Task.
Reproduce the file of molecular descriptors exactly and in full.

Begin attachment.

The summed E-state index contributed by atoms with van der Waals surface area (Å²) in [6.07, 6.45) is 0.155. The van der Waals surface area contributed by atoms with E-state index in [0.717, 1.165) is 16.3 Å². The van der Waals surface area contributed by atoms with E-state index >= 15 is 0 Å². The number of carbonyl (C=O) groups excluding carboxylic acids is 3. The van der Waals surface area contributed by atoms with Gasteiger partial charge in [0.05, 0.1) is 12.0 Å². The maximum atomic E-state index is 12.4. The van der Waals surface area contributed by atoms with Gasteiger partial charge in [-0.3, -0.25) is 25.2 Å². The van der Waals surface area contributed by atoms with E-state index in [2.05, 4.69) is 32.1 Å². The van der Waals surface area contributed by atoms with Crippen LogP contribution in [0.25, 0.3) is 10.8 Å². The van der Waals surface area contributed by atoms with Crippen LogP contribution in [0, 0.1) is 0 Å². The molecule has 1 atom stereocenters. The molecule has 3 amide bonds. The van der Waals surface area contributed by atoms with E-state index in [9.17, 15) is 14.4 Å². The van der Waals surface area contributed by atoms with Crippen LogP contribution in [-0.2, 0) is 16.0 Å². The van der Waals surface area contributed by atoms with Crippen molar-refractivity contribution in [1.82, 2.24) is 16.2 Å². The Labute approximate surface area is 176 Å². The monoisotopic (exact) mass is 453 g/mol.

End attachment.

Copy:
The summed E-state index contributed by atoms with van der Waals surface area (Å²) in [6.07, 6.45) is 0.155. The van der Waals surface area contributed by atoms with E-state index in [0.717, 1.165) is 16.3 Å². The van der Waals surface area contributed by atoms with E-state index >= 15 is 0 Å². The number of carbonyl (C=O) groups excluding carboxylic acids is 3. The van der Waals surface area contributed by atoms with Gasteiger partial charge in [0.05, 0.1) is 12.0 Å². The maximum atomic E-state index is 12.4. The van der Waals surface area contributed by atoms with Gasteiger partial charge in [-0.3, -0.25) is 25.2 Å². The van der Waals surface area contributed by atoms with E-state index in [2.05, 4.69) is 32.1 Å². The van der Waals surface area contributed by atoms with Crippen LogP contribution in [0.25, 0.3) is 10.8 Å². The van der Waals surface area contributed by atoms with Crippen LogP contribution in [0, 0.1) is 0 Å². The molecule has 1 atom stereocenters. The molecule has 3 amide bonds. The van der Waals surface area contributed by atoms with E-state index in [9.17, 15) is 14.4 Å². The van der Waals surface area contributed by atoms with Crippen LogP contribution in [-0.2, 0) is 16.0 Å². The van der Waals surface area contributed by atoms with Crippen molar-refractivity contribution in [1.82, 2.24) is 16.2 Å². The Labute approximate surface area is 176 Å². The monoisotopic (exact) mass is 453 g/mol.